Virtual collaboration and insight-gathering
Virtually engaging healthcare stakeholders can help enhance diversity and inclusion in multiple ways. In addition to gathering feedback on or co-creating study protocols, online advisory boards, steering committees, and publication working groups can (both directly and indirectly) result in more diversity, including diversity of thought.
Unlike in-person meetings, virtual engagements allow KOLs with busy schedules, including surgeons and other difficult-to-reach healthcare professionals, to attend advisory board meetings. Virtual and hybrid meetings also allow more diverse voices to be heard. For example, instead of only engaging specialists, general practitioners, nurses, pharmacists, and even patients can be engaged in the same or in a parallel advisory board. Instead of only including established KOLs, the virtual format is ideal for engaging emerging opinion leaders or community providers. If leveraging an asynchronous (“over-time, anytime”) format, additional barriers such as language and time zone differences can also be effectively overcome. Further, introverted or junior advisors now get equal say to their louder, extroverted, or more experienced colleagues.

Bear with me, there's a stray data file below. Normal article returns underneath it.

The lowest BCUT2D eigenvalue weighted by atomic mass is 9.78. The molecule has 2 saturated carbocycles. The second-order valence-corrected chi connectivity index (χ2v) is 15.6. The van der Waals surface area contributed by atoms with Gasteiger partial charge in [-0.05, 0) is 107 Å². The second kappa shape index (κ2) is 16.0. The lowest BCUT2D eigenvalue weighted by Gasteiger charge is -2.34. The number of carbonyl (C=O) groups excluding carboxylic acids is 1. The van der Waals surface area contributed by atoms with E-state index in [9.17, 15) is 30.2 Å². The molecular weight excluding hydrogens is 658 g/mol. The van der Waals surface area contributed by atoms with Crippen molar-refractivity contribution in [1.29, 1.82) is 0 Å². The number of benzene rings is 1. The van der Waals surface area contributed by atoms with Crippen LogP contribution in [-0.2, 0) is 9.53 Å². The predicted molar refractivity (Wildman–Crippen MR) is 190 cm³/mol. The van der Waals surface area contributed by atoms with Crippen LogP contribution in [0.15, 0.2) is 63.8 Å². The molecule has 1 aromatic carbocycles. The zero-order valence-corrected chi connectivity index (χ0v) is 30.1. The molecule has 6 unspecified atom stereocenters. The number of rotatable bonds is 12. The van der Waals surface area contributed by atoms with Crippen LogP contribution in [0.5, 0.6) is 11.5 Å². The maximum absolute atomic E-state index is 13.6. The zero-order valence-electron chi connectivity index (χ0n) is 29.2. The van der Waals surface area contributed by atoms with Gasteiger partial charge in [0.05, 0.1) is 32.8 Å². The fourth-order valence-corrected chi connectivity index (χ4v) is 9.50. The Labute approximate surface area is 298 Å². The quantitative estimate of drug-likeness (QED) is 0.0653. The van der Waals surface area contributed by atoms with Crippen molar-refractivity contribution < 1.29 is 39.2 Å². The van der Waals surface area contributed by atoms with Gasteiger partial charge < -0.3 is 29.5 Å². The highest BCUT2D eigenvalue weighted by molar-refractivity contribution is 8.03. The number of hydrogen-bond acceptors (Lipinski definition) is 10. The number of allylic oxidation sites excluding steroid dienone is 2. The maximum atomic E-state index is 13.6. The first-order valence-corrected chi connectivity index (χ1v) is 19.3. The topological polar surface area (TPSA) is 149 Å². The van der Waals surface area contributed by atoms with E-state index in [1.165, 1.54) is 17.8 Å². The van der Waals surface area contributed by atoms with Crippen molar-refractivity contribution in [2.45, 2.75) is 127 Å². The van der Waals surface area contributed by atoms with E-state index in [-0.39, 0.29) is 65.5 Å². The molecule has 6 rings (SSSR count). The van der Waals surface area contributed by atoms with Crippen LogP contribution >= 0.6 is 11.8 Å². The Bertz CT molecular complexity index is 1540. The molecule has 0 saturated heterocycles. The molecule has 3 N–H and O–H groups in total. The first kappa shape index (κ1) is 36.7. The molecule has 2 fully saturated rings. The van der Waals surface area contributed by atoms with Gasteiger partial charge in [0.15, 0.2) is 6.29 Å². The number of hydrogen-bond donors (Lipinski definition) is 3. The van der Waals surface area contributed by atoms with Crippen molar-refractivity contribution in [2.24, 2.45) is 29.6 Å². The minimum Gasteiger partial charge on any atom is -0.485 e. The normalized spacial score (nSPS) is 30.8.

Asynchronous advisory boards are also ideal for engaging patients, who may be unable to take time off work or are too sick to travel long distances. The virtual format allows patients to remain anonymous, creating an environment where they feel safe to share their honest thoughts.
By including more diverse participants, the insights gathered will, in turn, be more diverse and better reflect the real-world clinical scenario. Advisors can also help Pharma teams identify treatment, resource, and education gaps in specific populations and suggest specific approaches to bridge these gaps.
The reality is that most patients are not treated at university hospitals or by internationally renowned clinicians; they are managed by primary care providers or at local hospitals and centres. Recognising this and actively recruiting diverse advisors is a great first step to ensuring that all perspectives are considered.